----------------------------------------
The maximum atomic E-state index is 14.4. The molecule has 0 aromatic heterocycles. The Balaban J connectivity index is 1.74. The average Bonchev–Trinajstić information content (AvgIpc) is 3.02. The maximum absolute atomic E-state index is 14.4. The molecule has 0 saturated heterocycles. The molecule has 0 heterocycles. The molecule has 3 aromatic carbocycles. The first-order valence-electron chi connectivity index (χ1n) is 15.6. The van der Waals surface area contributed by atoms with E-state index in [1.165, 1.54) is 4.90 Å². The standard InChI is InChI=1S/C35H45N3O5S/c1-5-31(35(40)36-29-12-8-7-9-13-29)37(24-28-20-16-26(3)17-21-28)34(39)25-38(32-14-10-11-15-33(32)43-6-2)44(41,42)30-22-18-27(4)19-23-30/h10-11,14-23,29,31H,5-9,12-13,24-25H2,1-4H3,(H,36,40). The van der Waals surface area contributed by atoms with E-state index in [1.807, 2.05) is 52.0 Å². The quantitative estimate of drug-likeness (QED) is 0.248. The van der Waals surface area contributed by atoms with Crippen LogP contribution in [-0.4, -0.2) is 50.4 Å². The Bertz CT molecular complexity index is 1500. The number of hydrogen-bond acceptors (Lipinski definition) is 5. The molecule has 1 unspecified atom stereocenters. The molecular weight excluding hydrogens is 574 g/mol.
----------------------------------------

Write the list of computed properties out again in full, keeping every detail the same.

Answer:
The maximum atomic E-state index is 14.4. The molecule has 0 aromatic heterocycles. The Balaban J connectivity index is 1.74. The average Bonchev–Trinajstić information content (AvgIpc) is 3.02. The maximum absolute atomic E-state index is 14.4. The molecule has 0 saturated heterocycles. The molecule has 0 heterocycles. The molecule has 3 aromatic carbocycles. The first-order valence-electron chi connectivity index (χ1n) is 15.6. The van der Waals surface area contributed by atoms with E-state index in [1.165, 1.54) is 4.90 Å². The standard InChI is InChI=1S/C35H45N3O5S/c1-5-31(35(40)36-29-12-8-7-9-13-29)37(24-28-20-16-26(3)17-21-28)34(39)25-38(32-14-10-11-15-33(32)43-6-2)44(41,42)30-22-18-27(4)19-23-30/h10-11,14-23,29,31H,5-9,12-13,24-25H2,1-4H3,(H,36,40). The van der Waals surface area contributed by atoms with E-state index in [1.807, 2.05) is 52.0 Å². The quantitative estimate of drug-likeness (QED) is 0.248. The van der Waals surface area contributed by atoms with Crippen LogP contribution in [-0.4, -0.2) is 50.4 Å². The Bertz CT molecular complexity index is 1500. The number of hydrogen-bond acceptors (Lipinski definition) is 5. The molecule has 1 unspecified atom stereocenters. The molecular weight excluding hydrogens is 574 g/mol.